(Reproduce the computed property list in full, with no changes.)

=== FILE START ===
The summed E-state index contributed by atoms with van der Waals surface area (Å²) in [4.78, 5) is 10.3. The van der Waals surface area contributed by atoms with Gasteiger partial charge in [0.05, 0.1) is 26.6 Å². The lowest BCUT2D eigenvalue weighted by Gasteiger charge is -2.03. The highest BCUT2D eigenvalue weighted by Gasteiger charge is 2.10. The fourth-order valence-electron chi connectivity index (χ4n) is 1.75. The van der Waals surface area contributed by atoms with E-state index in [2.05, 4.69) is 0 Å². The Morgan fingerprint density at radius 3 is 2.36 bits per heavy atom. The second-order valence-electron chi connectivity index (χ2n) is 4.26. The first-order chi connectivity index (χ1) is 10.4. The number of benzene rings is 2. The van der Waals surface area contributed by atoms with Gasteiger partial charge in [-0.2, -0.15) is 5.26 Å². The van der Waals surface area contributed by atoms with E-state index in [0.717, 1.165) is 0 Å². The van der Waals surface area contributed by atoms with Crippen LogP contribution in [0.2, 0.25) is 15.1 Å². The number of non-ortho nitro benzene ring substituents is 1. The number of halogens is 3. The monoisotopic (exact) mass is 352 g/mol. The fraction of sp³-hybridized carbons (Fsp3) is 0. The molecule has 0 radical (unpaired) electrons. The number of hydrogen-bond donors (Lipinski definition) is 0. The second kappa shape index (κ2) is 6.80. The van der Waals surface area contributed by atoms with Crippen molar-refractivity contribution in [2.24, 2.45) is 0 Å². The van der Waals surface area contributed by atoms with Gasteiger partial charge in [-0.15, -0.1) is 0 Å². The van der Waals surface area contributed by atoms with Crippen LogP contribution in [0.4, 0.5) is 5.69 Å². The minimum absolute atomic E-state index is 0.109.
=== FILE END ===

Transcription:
The summed E-state index contributed by atoms with van der Waals surface area (Å²) in [4.78, 5) is 10.3. The van der Waals surface area contributed by atoms with Gasteiger partial charge in [0.05, 0.1) is 26.6 Å². The lowest BCUT2D eigenvalue weighted by Gasteiger charge is -2.03. The highest BCUT2D eigenvalue weighted by Gasteiger charge is 2.10. The fourth-order valence-electron chi connectivity index (χ4n) is 1.75. The van der Waals surface area contributed by atoms with E-state index in [2.05, 4.69) is 0 Å². The Morgan fingerprint density at radius 3 is 2.36 bits per heavy atom. The second-order valence-electron chi connectivity index (χ2n) is 4.26. The first-order chi connectivity index (χ1) is 10.4. The number of benzene rings is 2. The van der Waals surface area contributed by atoms with Gasteiger partial charge in [-0.2, -0.15) is 5.26 Å². The van der Waals surface area contributed by atoms with E-state index in [0.717, 1.165) is 0 Å². The van der Waals surface area contributed by atoms with Crippen LogP contribution in [0.2, 0.25) is 15.1 Å². The number of non-ortho nitro benzene ring substituents is 1. The number of halogens is 3. The monoisotopic (exact) mass is 352 g/mol. The fraction of sp³-hybridized carbons (Fsp3) is 0. The molecule has 0 radical (unpaired) electrons. The number of hydrogen-bond donors (Lipinski definition) is 0. The second kappa shape index (κ2) is 6.80. The van der Waals surface area contributed by atoms with Crippen molar-refractivity contribution in [2.24, 2.45) is 0 Å². The van der Waals surface area contributed by atoms with Gasteiger partial charge in [-0.15, -0.1) is 0 Å². The van der Waals surface area contributed by atoms with Crippen LogP contribution in [0.4, 0.5) is 5.69 Å². The minimum absolute atomic E-state index is 0.109.